My Life as a Woman on the Autism Spectrum


I am not a man. I do not have an interest in train schedules or fruit flies (like my high school biology teacher). I am not a savant. I have a sense of humor, and most of the time I will get your jokes.

I can make eye contact, but it feels completely unnatural and often times way too intense. I can be a social chameleon, taking on the persona I think might fit best — mimicking others who seem to effortlessly float in and out of conversation. I successfully talk to people all day long and it looks “normal” because I have mastered the art of looking “normal.” But it’s not. It’s exhausting.

Words sometimes come so fast, it feels like bullets whizzing by my head. I don’t have enough time to process them because there are more on the way. Or perhaps I understand the words, but can’t determine the intention, and therefore how to respond. Am I supposed to be annoyed for you, happy, curious, concerned?

I can’t filter out noises and other conversations close by, so everything gets jumbled into a big auditory mess in my head. I don’t even hear you talking anymore. Even conversations I enjoy take some work.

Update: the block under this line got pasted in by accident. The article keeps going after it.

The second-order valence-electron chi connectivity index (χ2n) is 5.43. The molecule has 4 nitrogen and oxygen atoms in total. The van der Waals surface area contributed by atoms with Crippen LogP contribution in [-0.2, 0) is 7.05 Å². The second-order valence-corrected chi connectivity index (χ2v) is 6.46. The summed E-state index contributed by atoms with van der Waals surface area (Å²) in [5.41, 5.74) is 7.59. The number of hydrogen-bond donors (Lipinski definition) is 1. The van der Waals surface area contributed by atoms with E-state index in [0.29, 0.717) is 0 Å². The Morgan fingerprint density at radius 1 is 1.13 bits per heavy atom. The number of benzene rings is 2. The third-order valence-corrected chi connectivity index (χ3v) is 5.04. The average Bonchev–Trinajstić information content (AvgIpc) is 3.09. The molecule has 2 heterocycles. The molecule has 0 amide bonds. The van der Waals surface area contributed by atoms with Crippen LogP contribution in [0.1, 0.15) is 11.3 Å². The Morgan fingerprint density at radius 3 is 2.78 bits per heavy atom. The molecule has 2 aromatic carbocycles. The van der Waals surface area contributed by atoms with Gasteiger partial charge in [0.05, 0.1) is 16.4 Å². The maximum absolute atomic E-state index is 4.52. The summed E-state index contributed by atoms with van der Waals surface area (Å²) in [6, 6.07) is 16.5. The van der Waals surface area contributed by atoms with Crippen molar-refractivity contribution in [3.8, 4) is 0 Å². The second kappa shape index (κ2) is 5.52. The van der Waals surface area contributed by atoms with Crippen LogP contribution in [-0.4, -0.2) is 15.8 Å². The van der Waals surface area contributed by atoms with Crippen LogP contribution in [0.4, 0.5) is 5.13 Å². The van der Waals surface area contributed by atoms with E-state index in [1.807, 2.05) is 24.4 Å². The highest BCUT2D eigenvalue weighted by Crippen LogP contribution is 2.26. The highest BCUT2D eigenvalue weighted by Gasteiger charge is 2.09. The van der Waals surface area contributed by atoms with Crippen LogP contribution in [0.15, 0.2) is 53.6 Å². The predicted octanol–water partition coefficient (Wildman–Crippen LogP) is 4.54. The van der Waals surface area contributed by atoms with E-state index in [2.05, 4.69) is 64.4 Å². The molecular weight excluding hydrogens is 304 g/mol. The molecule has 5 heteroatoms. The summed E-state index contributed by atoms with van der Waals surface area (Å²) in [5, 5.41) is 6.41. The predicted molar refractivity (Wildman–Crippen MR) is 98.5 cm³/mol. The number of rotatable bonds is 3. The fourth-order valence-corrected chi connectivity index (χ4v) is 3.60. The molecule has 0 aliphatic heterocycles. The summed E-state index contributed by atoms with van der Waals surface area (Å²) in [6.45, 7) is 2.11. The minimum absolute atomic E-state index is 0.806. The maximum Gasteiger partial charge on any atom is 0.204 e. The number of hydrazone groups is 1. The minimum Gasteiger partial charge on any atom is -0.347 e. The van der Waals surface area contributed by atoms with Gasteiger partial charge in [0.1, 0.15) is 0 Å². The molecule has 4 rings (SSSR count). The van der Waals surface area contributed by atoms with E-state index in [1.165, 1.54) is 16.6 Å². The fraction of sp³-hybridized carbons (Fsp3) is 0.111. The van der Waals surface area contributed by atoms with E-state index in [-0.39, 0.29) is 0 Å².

I study people who I really want to know and engage with. I catalog their facial expressions and their tone of voice over time so I know what they mean.

I have a difficult time seeing things from someone else’s point of view. I feel everything in my body — often as physical sensations first — and I can’t explain it in words. I have a limited emotional language.

I have strict routines and absolutely hate disruptions or changes.

My body requires almost constant motion of some kind. If I have to sit, I am moving my fingers or tapping my teeth. I am physically addicted to repetitive, continuous, aerobic exercise, where I can determine what will happen next and my breathing is rhythmic.

Sometimes at the end of the day I am mute, overwhelmed and exhausted. The anxiety and tension wears me down. I am always trying to reserve energy so I can be a wife and a mom.

I am a woman with Asperger’s. I always knew I was different and struggled to connect with people, but couldn’t explain it. I have been misdiagnosed, improperly medicated, and misunderstood (even by myself). I didn’t believe it at first because I didn’t fit the stereotype, but then I researched women on the spectrum. To my astonishment, I read story after story of women who sounded just like me. I do not want attention or encouragement. This is real, and I want to create more awareness.

I want people to see another picture of what Asperger’s can look like. I feel as if I spent my entire life trying to fit into a social system that doesn’t work well for me. Now, for the first time, things are starting to make sense.

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